The CDU has to look for a chairman again. After the severe defeat in the federal election, party leader Laschet announces a new beginning. He wanted to moderate this.
CDU boss Armin Laschet has announced his withdrawal. He only wanted to remain chairman of the Christian Democrats until a successor was found. He said that according to ntv information during deliberations of the Union parliamentary group in the Bundestag. At the same time, he announced a new line-up at a party congress. The goal is “to make a fresh start with new personalities”, he said afterwards. He wanted to moderate this.
Numerous conferences with district and regional associations as well as a special meeting on the situation in East Germany are also planned. “It’s not about the person Armin Laschet,” he said. “It’s about the project for the country.” A party could renew itself in the government, but also in the opposition. Once again, the 60-year-old affirmed that the Union was ready for a Jamaica coalition.
Laschet had only taken over the chief position in the CDU in January. In doing so, he had prevailed within the party against the former parliamentary group leader Friedrich Merz and against the foreign politician Norbert Röttgen. With him as the top candidate, however, the Union had suffered a severe setback in the federal election and ended up behind the SPD. Since then, the number of voices calling for Laschet to resign has increased almost daily.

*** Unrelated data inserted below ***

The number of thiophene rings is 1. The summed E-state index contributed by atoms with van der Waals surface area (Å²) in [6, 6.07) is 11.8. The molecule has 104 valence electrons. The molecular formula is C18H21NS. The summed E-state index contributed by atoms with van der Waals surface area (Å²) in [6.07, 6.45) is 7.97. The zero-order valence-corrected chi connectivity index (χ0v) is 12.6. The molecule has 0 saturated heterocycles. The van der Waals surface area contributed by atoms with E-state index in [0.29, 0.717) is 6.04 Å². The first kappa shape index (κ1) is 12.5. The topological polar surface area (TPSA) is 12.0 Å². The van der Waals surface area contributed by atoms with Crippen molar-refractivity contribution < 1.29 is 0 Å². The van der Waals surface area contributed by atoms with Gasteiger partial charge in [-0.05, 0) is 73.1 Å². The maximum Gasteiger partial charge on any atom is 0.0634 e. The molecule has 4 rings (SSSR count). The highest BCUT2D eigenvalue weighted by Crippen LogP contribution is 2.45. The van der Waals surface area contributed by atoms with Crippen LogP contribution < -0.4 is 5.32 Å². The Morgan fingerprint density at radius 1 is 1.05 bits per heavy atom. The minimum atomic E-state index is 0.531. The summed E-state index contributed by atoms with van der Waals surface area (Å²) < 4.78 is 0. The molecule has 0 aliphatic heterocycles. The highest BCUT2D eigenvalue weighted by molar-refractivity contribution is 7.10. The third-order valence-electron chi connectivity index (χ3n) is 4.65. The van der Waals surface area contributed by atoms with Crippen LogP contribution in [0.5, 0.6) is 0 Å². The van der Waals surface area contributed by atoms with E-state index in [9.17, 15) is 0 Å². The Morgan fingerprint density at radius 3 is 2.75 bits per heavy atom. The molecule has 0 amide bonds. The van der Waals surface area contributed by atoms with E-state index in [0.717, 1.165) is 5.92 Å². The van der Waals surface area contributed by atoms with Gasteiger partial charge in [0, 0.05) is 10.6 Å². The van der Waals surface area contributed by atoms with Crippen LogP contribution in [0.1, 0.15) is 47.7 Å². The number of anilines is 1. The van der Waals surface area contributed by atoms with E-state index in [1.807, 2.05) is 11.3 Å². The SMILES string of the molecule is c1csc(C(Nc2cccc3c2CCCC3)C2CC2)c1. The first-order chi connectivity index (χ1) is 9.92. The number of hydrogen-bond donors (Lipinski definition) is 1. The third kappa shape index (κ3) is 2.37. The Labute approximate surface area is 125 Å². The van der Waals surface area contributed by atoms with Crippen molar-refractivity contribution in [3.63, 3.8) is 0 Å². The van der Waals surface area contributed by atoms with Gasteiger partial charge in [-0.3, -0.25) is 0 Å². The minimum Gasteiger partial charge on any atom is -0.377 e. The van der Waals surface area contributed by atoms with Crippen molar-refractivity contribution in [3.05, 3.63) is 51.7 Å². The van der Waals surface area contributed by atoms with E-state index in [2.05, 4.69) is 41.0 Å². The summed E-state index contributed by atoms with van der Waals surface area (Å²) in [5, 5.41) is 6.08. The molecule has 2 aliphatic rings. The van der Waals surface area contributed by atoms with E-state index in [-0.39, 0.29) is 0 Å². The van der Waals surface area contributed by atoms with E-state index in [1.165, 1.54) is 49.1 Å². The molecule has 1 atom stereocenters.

Now that the Social Democrats are exploring the possibilities of a joint coalition with the FDP and the Greens, the Union, after 16 years in which it led the government, faces the increasingly realistic prospect of being in opposition for at least four years. It is true that the Union has signaled that it will remain ready to negotiate for its own coalition with the FDP and the Greens in the event that the talks fail. But internally hardly anyone expects this option.
Within the Union, it is currently assumed that such an alliance would not fail because of the SPD, but rather because of the contradictions between the FDP and the Greens, according to parliamentary groups. The Union would then need these two parties for an alliance itself.
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Just a few days ago, Laschet had also announced that he would withdraw from the post of Prime Minister of North Rhine-Westphalia at the end of October because he wanted to take up his Bundestag mandate in Berlin. At this point in time, it was also not completely clear with whom the Greens and the FDP wanted to go into in-depth discussions.
Since the Union parliamentary group has already elected its top, everything now points to a political existence for Laschet as a simple member of parliament.